Facebook CEO Zuckerberg Defends Policy Allowing Misleading or False Campaign Ads
Facebook has come under fire for approving an ad for President Trump's 2020 reelection campaign accusing rival Joe Biden and his son Hunter of corruption.“People worry, and I worry deeply, too, about an erosion of truth,” Zuckerberg told the Washington Post. “At the same time, I don’t think people want to live in a world where you can only say things that tech companies decide are 100 percent true.
Blocking or suspending accounts for speech can prompt complaints of political bias or censorship, but a hands-off approach may be viewed as a free pass to politicians like Trump.
"Anything they do is going to attract criticism," Guess said. "That, of course, makes them a target."
Beyond discourse and privacy, antitrust concerns have emerged as a major concern for lawmakers and candidates. This wasn't the case in
Still, while there have been congressional hearings, investigations
Democrats and Republicans may agree that Big Tech has problems, but they often differ on what those problems are — and how to fix them.
A Republican-controlled Senate is unlikely to pass legislation that seems too anti-business. That includes breaking up tech companies seen as too monopolistic. The same likely goes for any privacy law that restricts companies' ability to target ads to their liking. An ongoing impeachment probe makes any congressional action even less likely.
Still, talking up Big Tech's problems has proven to be popular political rhetoric.
Warren warns Facebook may help reelect Trump 'and profit off of it'
Democratic presidential candidate Sen. Elizabeth Warren (D-Mass.) criticized Facebook CEO Mark Zuckerberg on Thursday over a speech he made that day at Georgetown University, alleging that the social media founder's comments show "how unprepared Facebook is to handle the 2020 election.""Mark Zuckerberg's speech today shows how little he learned from 2016, and how unprepared Facebook is to handle the 2020 election," Warren tweeted.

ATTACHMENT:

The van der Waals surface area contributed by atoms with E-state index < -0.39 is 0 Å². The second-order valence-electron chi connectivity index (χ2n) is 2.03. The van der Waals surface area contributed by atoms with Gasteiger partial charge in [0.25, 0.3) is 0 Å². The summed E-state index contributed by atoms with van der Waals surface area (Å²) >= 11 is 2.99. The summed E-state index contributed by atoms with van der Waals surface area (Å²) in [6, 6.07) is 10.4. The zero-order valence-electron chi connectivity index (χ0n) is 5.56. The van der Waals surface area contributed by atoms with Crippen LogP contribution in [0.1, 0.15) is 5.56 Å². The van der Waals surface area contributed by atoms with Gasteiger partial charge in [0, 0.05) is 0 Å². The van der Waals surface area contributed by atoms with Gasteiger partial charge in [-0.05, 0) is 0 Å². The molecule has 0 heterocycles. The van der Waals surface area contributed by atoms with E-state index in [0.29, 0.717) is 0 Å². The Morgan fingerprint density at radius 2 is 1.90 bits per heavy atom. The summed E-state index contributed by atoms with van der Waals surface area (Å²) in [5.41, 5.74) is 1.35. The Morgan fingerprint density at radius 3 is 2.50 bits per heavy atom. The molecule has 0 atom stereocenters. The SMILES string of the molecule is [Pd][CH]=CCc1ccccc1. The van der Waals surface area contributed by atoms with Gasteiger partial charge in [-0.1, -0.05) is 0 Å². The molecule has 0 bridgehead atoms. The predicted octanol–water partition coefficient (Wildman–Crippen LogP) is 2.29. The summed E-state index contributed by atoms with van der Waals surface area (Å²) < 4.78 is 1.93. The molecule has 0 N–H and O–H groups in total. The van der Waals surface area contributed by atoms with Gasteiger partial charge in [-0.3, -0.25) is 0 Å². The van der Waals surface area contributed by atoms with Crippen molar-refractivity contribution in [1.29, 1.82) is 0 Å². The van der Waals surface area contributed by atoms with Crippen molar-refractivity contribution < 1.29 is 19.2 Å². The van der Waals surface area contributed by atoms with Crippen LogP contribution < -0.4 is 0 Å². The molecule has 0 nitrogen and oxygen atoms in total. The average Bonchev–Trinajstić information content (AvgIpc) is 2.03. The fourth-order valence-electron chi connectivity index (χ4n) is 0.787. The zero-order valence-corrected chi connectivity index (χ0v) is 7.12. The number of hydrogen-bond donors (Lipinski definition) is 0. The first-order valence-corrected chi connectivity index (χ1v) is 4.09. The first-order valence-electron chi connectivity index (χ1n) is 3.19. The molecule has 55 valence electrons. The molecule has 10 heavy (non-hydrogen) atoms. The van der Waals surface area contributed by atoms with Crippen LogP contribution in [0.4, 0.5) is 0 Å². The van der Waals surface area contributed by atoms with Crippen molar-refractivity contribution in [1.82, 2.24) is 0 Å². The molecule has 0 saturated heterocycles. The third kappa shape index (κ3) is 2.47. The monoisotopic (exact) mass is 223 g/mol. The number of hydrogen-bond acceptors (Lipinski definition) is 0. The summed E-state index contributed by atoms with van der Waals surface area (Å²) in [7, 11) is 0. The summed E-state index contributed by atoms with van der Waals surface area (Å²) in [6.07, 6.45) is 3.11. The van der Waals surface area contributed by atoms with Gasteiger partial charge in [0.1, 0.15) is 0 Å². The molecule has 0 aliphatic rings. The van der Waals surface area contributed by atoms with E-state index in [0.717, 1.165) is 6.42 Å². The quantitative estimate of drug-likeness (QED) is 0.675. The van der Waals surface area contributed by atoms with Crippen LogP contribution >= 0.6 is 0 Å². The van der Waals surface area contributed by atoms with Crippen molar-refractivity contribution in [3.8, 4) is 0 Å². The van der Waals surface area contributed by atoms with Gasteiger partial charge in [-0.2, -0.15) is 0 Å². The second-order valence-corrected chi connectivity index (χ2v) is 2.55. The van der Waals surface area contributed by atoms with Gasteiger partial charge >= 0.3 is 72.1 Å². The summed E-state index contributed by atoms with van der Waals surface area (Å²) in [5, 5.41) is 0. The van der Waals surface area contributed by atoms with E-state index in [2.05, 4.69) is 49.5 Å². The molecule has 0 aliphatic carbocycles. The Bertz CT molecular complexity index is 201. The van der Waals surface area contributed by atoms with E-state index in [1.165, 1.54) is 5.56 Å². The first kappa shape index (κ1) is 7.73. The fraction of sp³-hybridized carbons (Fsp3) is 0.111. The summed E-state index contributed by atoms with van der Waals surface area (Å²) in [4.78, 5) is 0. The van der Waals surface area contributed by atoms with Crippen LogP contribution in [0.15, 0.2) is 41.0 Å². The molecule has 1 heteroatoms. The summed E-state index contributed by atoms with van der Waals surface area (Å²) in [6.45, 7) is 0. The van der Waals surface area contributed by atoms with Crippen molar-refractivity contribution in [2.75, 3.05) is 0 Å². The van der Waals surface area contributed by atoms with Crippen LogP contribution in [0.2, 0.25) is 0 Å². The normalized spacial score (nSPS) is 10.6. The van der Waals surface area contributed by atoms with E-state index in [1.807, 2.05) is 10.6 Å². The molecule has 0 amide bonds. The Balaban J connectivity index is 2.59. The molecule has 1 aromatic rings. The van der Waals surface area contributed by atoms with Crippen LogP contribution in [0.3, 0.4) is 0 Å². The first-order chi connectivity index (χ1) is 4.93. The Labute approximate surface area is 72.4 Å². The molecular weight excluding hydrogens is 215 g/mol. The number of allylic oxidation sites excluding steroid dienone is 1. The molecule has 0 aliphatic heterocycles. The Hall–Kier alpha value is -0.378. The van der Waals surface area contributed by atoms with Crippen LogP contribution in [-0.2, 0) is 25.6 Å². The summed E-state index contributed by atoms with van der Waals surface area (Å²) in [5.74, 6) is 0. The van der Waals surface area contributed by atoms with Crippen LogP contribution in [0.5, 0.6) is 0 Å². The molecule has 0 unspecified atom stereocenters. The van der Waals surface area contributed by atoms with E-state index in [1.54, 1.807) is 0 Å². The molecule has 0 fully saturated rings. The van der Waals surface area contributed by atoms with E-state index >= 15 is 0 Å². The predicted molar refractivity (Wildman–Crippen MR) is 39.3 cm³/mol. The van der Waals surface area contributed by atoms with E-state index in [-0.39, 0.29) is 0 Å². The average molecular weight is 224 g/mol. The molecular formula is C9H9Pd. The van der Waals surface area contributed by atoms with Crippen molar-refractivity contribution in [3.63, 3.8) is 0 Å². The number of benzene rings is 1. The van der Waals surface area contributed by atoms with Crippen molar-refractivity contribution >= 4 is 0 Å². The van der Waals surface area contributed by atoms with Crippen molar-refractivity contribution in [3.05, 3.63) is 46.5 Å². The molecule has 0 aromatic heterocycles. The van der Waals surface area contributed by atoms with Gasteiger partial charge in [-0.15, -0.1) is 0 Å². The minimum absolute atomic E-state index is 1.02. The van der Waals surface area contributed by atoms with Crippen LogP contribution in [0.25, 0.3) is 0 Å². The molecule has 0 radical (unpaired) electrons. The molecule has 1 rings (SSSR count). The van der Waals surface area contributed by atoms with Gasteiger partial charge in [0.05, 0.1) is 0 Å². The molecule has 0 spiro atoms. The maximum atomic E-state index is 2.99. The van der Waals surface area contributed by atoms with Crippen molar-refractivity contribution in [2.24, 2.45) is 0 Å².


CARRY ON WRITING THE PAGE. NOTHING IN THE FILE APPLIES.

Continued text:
Warren's call to break up tech companies has even garnered support from rivals such as Sen. Ted Cruz, a Texas Republican
Sen. Bernie Sanders, another leading Democratic candidate, hasbreaking up Amazon, Google and Apple is "something we should definitely take a look at."
Trump has been uneven in his criticisms. Amazon has been a frequent target, though that is due in part to CEO Jeff Bezos's ownership of The Washington Post. He's met with Zuckerberg privately, but he'sthat "Facebook was always anti-Trump" and accused it of colluding with the news media against him.
Amid all this, at least in public, the companies have mostly kept a low profile. But there are occasional glimpses of behind-the-scenes activity.from an internal Facebook meeting in July captured Zuckerberg acknowledging that if "someone like" Warren is elected, he expects Facebook to fight back — and prevail — against efforts to break it up in court. But he added: "And does that still suck for us? Yeah."
Amazon, by contrast, briefly tried to debate the candidates on Twitter.
In April, after Warren complained that Amazon and other big tech companies have "too much power," the company responded byat its main rival: "Walmart is much larger; Amazon is less than 4% of U.S. retail."
When Rep. Alexandria Ocasio-Cortezin June that Amazon pays workers "starvation wages," the company tweeted that she "is just wrong."
Expect the political pushback to continue, from both parties, said Joshua Tucker, co-director of New York University's Social Media and Political Participation Lab.
"It's a bipartisan issue," he said. "But the right and the left are criticizing it for different reasons."
Associated Press writers David Klepper in Providence, Rhode Island, and Joseph Pisani in New York contributed to this story.